Rosacea is a chronic skin problem that makes your face turn red. It may also cause swelling and skin sores that look like acne.
The cause is not known. You may be more likely to have this if you are:
Rosacea involves swelling of the blood vessels just under the skin. It may be linked with other skin disorders (acne vulgaris, seborrhea) or eye disorders (blepharitis, keratitis).
Symptoms may include:
The condition is less common in men, but the symptoms tend to be more severe.
There is no known cure for rosacea.
Your provider will help you identify the things that make your symptoms worse. These are called triggers. Triggers vary from person to person. Avoiding your triggers may help you prevent or reduce flare-ups.
Some things you can do to help ease or prevent symptoms include:
Other triggers may include wind, hot baths, cold weather, specific skin products, exercise, or other factors.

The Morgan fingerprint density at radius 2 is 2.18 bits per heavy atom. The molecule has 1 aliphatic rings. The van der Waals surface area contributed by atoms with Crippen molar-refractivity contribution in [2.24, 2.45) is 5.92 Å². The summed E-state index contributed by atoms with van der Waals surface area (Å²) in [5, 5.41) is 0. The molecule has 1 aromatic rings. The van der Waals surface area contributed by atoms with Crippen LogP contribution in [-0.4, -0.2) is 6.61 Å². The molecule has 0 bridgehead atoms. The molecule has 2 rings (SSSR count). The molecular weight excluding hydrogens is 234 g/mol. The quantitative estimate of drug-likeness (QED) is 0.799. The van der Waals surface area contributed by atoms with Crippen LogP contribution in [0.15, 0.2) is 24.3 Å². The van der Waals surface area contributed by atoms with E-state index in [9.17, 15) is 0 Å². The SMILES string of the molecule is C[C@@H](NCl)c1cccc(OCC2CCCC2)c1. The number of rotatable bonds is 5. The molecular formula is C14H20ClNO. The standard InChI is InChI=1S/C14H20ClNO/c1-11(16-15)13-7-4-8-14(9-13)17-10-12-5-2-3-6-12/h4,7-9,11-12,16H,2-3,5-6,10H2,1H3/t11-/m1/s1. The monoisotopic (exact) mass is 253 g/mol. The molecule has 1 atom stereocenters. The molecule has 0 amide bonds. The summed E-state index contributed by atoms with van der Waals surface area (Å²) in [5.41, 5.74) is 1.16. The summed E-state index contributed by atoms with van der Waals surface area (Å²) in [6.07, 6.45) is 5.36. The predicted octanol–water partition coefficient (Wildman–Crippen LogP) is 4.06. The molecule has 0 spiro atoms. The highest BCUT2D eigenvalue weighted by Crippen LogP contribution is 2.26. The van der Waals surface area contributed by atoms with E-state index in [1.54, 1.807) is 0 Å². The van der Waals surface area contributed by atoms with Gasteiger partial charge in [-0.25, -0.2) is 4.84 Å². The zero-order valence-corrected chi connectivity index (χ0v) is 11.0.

In very bad cases, laser surgery may help reduce the redness. Surgery to remove some swollen nose tissue may also improve your appearance.
Rosacea is a harmless condition, but it may cause you to be self-conscious or embarrassed. It cannot be cured, but may be controlled with treatment.
Complications may include:
Published Date: July 19, 2021
Published By: Linda J. Vorvick, MD, Clinical Associate Professor, Department of Family Medicine, UW Medicine, School of Medicine, University of Washington, Seattle, WA. Also reviewed by David Zieve, MD, MHA, Medical Director, Brenda Conaway, Editorial Director, and the A.D.A.M. Editorial team.
Dinulos JGH. Acne, rosacea, and related disorders. In: Dinulos JGH, ed. Habif's Clinical Dermatology: A Color Guide in Diagnosis and Therapy. 7th ed. Philadelphia, PA: Elsevier; 2021:chap 7.
Kroshinsky D. Macular, papular, purpuric, vesiculobullous, and pustular diseases. In: Goldman L, Schafer AI, eds. Goldman-Cecil Medicine. 26th ed. Philadelphia, PA: Elsevier; 2020:chap 410.
van Zuuren EJ, Fedorowicz Z, Carter B, van der Linden MM, Charland L. Interventions for rosacea. Cochrane Database Syst Rev. 2015;(4):CD003262. PMID: 25919144 www.ncbi.nlm.nih.gov/pubmed/25919144/.